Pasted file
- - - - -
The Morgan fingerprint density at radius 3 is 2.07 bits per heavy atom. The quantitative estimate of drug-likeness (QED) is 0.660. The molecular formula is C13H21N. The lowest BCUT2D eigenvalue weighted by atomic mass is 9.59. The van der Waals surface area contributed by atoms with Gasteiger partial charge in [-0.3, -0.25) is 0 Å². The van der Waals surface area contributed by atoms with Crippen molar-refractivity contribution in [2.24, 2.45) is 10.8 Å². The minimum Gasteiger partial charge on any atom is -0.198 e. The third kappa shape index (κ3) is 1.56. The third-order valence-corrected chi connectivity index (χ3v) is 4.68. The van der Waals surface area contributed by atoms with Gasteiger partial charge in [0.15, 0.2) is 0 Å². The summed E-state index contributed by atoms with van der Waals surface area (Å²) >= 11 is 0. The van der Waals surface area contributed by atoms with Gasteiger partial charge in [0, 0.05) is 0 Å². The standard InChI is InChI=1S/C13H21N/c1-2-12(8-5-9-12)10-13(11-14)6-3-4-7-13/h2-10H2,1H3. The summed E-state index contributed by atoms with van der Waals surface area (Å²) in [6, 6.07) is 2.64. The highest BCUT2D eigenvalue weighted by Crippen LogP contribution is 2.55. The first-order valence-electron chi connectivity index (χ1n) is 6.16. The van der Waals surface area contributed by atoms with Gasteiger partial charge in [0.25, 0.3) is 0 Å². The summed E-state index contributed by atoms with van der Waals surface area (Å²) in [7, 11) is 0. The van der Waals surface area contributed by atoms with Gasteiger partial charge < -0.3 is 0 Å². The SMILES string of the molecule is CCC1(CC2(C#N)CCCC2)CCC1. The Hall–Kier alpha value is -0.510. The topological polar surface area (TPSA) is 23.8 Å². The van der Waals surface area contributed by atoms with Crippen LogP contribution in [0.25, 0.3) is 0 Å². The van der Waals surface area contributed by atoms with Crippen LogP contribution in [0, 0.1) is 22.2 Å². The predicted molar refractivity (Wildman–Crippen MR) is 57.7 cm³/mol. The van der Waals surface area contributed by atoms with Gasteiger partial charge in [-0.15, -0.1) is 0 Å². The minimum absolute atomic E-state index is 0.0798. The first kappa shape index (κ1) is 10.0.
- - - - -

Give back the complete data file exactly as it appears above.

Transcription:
The Morgan fingerprint density at radius 3 is 2.07 bits per heavy atom. The quantitative estimate of drug-likeness (QED) is 0.660. The molecular formula is C13H21N. The lowest BCUT2D eigenvalue weighted by atomic mass is 9.59. The van der Waals surface area contributed by atoms with Gasteiger partial charge in [-0.3, -0.25) is 0 Å². The van der Waals surface area contributed by atoms with Crippen molar-refractivity contribution in [2.24, 2.45) is 10.8 Å². The minimum Gasteiger partial charge on any atom is -0.198 e. The third kappa shape index (κ3) is 1.56. The third-order valence-corrected chi connectivity index (χ3v) is 4.68. The van der Waals surface area contributed by atoms with Gasteiger partial charge in [0.15, 0.2) is 0 Å². The summed E-state index contributed by atoms with van der Waals surface area (Å²) >= 11 is 0. The van der Waals surface area contributed by atoms with Gasteiger partial charge in [0, 0.05) is 0 Å². The standard InChI is InChI=1S/C13H21N/c1-2-12(8-5-9-12)10-13(11-14)6-3-4-7-13/h2-10H2,1H3. The summed E-state index contributed by atoms with van der Waals surface area (Å²) in [6, 6.07) is 2.64. The highest BCUT2D eigenvalue weighted by Crippen LogP contribution is 2.55. The first-order valence-electron chi connectivity index (χ1n) is 6.16. The van der Waals surface area contributed by atoms with Gasteiger partial charge in [0.25, 0.3) is 0 Å². The summed E-state index contributed by atoms with van der Waals surface area (Å²) in [7, 11) is 0. The van der Waals surface area contributed by atoms with Gasteiger partial charge < -0.3 is 0 Å². The SMILES string of the molecule is CCC1(CC2(C#N)CCCC2)CCC1. The Hall–Kier alpha value is -0.510. The topological polar surface area (TPSA) is 23.8 Å². The van der Waals surface area contributed by atoms with Crippen LogP contribution in [0.25, 0.3) is 0 Å². The van der Waals surface area contributed by atoms with Crippen LogP contribution in [0, 0.1) is 22.2 Å². The predicted molar refractivity (Wildman–Crippen MR) is 57.7 cm³/mol. The van der Waals surface area contributed by atoms with Gasteiger partial charge in [-0.15, -0.1) is 0 Å². The minimum absolute atomic E-state index is 0.0798. The first kappa shape index (κ1) is 10.0.